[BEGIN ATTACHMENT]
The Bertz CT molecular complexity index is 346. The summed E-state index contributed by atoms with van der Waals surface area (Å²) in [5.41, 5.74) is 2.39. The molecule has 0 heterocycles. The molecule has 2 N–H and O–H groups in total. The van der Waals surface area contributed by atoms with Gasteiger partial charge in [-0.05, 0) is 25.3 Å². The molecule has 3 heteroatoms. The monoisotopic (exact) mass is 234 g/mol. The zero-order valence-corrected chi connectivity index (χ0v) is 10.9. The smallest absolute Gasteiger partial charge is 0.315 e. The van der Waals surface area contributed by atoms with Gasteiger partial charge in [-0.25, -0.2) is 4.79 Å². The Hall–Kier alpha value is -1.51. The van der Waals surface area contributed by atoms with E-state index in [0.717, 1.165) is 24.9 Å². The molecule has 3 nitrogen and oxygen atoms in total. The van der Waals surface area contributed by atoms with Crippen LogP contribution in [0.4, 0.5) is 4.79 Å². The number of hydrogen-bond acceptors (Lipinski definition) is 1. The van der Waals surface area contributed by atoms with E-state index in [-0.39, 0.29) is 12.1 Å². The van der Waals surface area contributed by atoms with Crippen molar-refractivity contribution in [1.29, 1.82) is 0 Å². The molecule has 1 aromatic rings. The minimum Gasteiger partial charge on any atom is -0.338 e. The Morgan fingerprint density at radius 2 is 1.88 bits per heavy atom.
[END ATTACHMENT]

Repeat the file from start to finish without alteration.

The Bertz CT molecular complexity index is 346. The summed E-state index contributed by atoms with van der Waals surface area (Å²) in [5.41, 5.74) is 2.39. The molecule has 0 heterocycles. The molecule has 2 N–H and O–H groups in total. The van der Waals surface area contributed by atoms with Gasteiger partial charge in [-0.05, 0) is 25.3 Å². The molecule has 3 heteroatoms. The monoisotopic (exact) mass is 234 g/mol. The zero-order valence-corrected chi connectivity index (χ0v) is 10.9. The smallest absolute Gasteiger partial charge is 0.315 e. The van der Waals surface area contributed by atoms with Gasteiger partial charge in [-0.25, -0.2) is 4.79 Å². The Hall–Kier alpha value is -1.51. The van der Waals surface area contributed by atoms with E-state index in [0.717, 1.165) is 24.9 Å². The molecule has 3 nitrogen and oxygen atoms in total. The van der Waals surface area contributed by atoms with Crippen LogP contribution in [0.4, 0.5) is 4.79 Å². The number of hydrogen-bond acceptors (Lipinski definition) is 1. The van der Waals surface area contributed by atoms with E-state index in [-0.39, 0.29) is 12.1 Å². The van der Waals surface area contributed by atoms with Crippen molar-refractivity contribution in [1.29, 1.82) is 0 Å². The molecule has 1 aromatic rings. The minimum Gasteiger partial charge on any atom is -0.338 e. The Morgan fingerprint density at radius 2 is 1.88 bits per heavy atom.